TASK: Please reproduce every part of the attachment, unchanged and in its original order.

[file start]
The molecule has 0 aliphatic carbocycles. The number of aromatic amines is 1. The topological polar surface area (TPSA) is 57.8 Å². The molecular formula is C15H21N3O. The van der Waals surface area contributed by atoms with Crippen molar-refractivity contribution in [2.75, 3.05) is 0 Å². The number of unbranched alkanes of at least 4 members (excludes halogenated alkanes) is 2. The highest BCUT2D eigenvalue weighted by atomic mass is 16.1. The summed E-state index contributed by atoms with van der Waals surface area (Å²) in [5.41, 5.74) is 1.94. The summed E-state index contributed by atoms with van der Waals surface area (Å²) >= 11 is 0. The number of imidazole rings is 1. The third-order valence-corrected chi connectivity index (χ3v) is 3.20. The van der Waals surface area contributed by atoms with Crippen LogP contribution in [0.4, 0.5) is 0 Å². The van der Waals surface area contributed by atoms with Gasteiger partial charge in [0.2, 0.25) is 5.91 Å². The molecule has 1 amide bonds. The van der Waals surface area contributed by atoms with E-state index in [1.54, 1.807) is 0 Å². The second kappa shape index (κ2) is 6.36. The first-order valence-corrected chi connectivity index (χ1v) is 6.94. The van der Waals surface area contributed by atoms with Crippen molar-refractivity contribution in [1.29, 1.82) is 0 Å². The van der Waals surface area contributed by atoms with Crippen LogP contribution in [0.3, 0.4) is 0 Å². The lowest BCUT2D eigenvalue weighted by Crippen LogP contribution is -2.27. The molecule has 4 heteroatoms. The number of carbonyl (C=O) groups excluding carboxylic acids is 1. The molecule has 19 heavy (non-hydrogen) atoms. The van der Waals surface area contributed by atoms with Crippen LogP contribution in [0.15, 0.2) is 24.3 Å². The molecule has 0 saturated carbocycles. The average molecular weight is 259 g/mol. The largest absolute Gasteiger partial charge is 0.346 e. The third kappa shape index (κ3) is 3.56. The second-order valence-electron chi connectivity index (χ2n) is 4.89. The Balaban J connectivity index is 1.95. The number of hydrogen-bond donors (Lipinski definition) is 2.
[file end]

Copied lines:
The molecule has 0 aliphatic carbocycles. The number of aromatic amines is 1. The topological polar surface area (TPSA) is 57.8 Å². The molecular formula is C15H21N3O. The van der Waals surface area contributed by atoms with Crippen molar-refractivity contribution in [2.75, 3.05) is 0 Å². The number of unbranched alkanes of at least 4 members (excludes halogenated alkanes) is 2. The highest BCUT2D eigenvalue weighted by atomic mass is 16.1. The summed E-state index contributed by atoms with van der Waals surface area (Å²) in [5.41, 5.74) is 1.94. The summed E-state index contributed by atoms with van der Waals surface area (Å²) >= 11 is 0. The number of imidazole rings is 1. The third-order valence-corrected chi connectivity index (χ3v) is 3.20. The van der Waals surface area contributed by atoms with Crippen LogP contribution in [0.4, 0.5) is 0 Å². The van der Waals surface area contributed by atoms with Gasteiger partial charge in [0.2, 0.25) is 5.91 Å². The molecule has 1 amide bonds. The van der Waals surface area contributed by atoms with E-state index in [1.54, 1.807) is 0 Å². The second kappa shape index (κ2) is 6.36. The first-order valence-corrected chi connectivity index (χ1v) is 6.94. The van der Waals surface area contributed by atoms with Crippen molar-refractivity contribution in [1.29, 1.82) is 0 Å². The van der Waals surface area contributed by atoms with Crippen LogP contribution in [0.3, 0.4) is 0 Å². The lowest BCUT2D eigenvalue weighted by Crippen LogP contribution is -2.27. The molecule has 4 heteroatoms. The number of carbonyl (C=O) groups excluding carboxylic acids is 1. The molecule has 19 heavy (non-hydrogen) atoms. The van der Waals surface area contributed by atoms with Crippen LogP contribution in [0.15, 0.2) is 24.3 Å². The molecule has 0 saturated carbocycles. The average molecular weight is 259 g/mol. The largest absolute Gasteiger partial charge is 0.346 e. The third kappa shape index (κ3) is 3.56. The second-order valence-electron chi connectivity index (χ2n) is 4.89. The Balaban J connectivity index is 1.95. The number of hydrogen-bond donors (Lipinski definition) is 2.